Wendy C. Ortiz is the author of Excavation: A Memoir (2014), Hollywood Notebook (2015), and Bruja (forthcoming from Civil Coping Mechanisms in late 2016). Entropy Magazine put Hollywood Notebook not only on its Best Nonfiction Books of 2015 list but also on its list of Most Notable Books in the same year; Excavation was named among Large-Hearted Boy‘s best nonfiction books of 2014 and featured in Bustle‘s “11 Groundbreaking Books about Women Making History with Their Thinking, Activism, and Courage.” Ortiz’s work has appeared in the New York Times, Palabra, The Rumpus, and Vol. 1 Brooklyn, among other venues. For the entirety of 2014, she wrote a monthly column for McSweeney’s Internet Tendency, “On the Trail of Mary Jane,” about Southern California’s medical-marijuana dispensary culture. Ortiz cofounded and, from 2001 until 2015, curated the Rhapsodomancy Reading Series in Los Angeles, where she was born and raised and currently resides.
Two nuns and a penguin approach you at a bar, and you tell them you’re a writer. When they ask you what you write about, how do you answer?
Am I on LSD? Well, okay, two nuns and a penguin. I write about growing up in the late 1980s and early 1990s in the San Fernando Valley of Los Angeles; gestating into adulthood in the Pacific Northwest, and living in Los Angeles since 2001. More specifically? Adolescent sexual agency, sexuality, spirituality in its broadest sense, power dynamics in relationships, “relationships” and many of the things that fall under that umbrella, and what it’s like to live in this body at this time.
Points is a blog primarily for drug and alcohol historians. What do you think this audience would find most interesting about your work?
I’ve been investigating and experimenting with drugs and alcohol since adolescence and often tried to approach it like an anthropologist. I wrote intentionally while on LSD the first time, I researched MDMA in my high school health textbook the day I tried it, I wrote a college research paper on MDMA that used my own and peer experiences as examples. I’ve always looked to documenting the experience as much as possible.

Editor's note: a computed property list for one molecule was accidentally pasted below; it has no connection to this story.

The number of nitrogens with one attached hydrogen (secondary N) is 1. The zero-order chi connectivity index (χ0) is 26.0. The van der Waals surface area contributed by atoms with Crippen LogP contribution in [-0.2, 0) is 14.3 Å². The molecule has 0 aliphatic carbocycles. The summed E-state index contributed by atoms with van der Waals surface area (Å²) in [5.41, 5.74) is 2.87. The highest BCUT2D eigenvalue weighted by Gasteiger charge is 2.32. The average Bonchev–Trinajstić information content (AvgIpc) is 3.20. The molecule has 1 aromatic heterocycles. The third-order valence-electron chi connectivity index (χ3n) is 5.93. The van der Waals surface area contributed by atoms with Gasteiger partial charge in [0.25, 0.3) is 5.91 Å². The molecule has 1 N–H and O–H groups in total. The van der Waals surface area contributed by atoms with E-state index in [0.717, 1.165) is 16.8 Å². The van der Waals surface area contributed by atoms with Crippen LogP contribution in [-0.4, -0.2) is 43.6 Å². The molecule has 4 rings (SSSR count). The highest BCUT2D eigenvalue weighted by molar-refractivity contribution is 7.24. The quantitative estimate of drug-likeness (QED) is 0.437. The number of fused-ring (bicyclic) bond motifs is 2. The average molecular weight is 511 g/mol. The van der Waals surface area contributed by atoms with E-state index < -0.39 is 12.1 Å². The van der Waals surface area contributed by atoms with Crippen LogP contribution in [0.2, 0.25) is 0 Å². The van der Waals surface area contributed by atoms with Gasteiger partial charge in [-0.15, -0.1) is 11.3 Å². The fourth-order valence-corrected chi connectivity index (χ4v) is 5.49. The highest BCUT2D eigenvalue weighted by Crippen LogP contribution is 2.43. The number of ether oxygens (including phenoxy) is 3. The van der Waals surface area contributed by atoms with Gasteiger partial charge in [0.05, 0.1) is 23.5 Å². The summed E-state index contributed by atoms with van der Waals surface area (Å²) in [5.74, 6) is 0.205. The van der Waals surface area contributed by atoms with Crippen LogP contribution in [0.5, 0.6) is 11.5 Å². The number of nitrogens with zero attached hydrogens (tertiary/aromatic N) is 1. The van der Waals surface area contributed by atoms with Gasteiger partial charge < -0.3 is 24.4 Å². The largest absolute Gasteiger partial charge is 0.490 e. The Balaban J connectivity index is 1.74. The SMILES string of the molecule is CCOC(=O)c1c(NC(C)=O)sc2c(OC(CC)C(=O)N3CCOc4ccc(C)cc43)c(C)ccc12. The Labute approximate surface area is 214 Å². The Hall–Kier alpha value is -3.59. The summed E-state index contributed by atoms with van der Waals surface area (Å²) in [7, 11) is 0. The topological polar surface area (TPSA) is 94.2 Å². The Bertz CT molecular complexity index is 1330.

What led you to write about drugs and alcohol in the first place?
Drugs and alcohol have been a part of my life since being born to two alchoholics. Drugs and alcohol have played significant roles in many of my early adolescent relationships and my relationships with both have changed as I’ve aged. They’re so woven into my life, how could I not write about them?
How would you describe the way that drugs function in your work, whether in terms of thematic concerns or the choices you make about how to craft a narrative? Do you think there are things that you wouldn’t be able to explore as successfully if drugs weren’t in your writing arsenal?
I’ve mostly used journals when trying to get back to some of the internal places I’ve been under the influence of drugs and alcohol, and because they played a part in so many of my decisions growing up, they become a thematic concern whether I want them to or not. At times I’ve also attempted to create narratives that mirror the feeling of being under the influence of drugs or alcohol because the sensual nature of it still feels charged and electric to me. I can’t say if there are things I wouldn’t be able to explore successfully if drugs weren’t a part of my experience. My experiences of both drugs and alcohol are so much a part of me that I tend to think of them as dormant relationships I at any time may have access to once again.
What do you personally find most interesting about how drugs work in your writing, and where do you see that interest leading you in future projects?
I’m not sure I find anything particularly interesting about how drugs work in my writing. They’re just there, present, under the surface of things. I do find interesting, though, the way my relationship to drugs and alcohol have changed since having a child, and how the desire to experience altered states have led me both toward and away from certain drugs in the years since. I’m also thinking about the future project of possibly becoming someone who doesn’t drink or use drugs, and what that would look like and mean for me.
BONUS QUESTION: Let’s hope that Excavation, Hollywood Notebook, or another piece of your writing gets made into a major motion picture. If you have your choice, which is it, and what song do you fantasize about hearing as the credits roll?
Excavation. “What Is and What Should Never Be” by Led Zeppelin, which was the working title of the book before it became Excavation.